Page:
When planning the delivery of content to your class, it’s important to consider chunking the material for your students. Chunking is the process of breaking information up into smaller pieces that can be processed easily by a student's working memory. You probably already chunk your content to some extent in your face-to-face classes if you divide content up into weekly units or into content areas that you want to cover over a certain time period during the course. You'll want to consider chunking your materials even more in an online course, as students face more distractions in the home environment and it can be difficult to consume a full hour's worth of information when it's presented on a computer screen or via an audio recording.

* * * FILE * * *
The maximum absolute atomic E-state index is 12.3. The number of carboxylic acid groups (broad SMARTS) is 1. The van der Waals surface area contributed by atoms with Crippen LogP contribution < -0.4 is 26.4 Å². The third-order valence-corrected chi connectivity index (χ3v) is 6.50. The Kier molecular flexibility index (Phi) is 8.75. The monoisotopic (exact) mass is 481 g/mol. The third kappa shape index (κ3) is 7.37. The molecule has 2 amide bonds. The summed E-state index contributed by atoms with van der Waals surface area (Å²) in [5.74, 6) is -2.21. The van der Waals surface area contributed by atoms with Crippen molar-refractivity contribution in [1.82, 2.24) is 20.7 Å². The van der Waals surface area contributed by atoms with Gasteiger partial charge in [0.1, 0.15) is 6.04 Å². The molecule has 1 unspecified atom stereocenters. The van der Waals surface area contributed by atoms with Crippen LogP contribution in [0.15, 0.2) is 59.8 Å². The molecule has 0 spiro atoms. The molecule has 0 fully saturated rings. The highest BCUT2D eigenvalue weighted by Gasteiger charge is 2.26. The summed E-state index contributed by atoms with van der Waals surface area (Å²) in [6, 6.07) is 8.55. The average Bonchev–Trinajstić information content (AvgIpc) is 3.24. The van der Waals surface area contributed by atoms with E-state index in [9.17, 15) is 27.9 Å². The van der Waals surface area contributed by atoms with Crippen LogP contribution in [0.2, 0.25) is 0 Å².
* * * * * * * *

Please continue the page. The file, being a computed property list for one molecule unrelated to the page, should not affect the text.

There are two forms of chunking that you should be considering, chunking by concept and chunking by time. It's good to limit both the number of new concepts that you will be introducing to students at one time as well as the amount of time that students have to stay focused on new material. Students are sometimes heard complaining about “information overload,” which is essentially what happens when too many new pieces of information are presented to them at one time. Limiting your content to 3–5 new concepts at one time will give students a manageable, but not overwhelming, amount of information to store in their working memory. This gives students the chance to absorb the new information and make connections with their existing knowledge of the subject. If possible, limiting the chunks of content that you are delivering to 10 or 20 minutes at one time will help them stay focused and engaged with the material.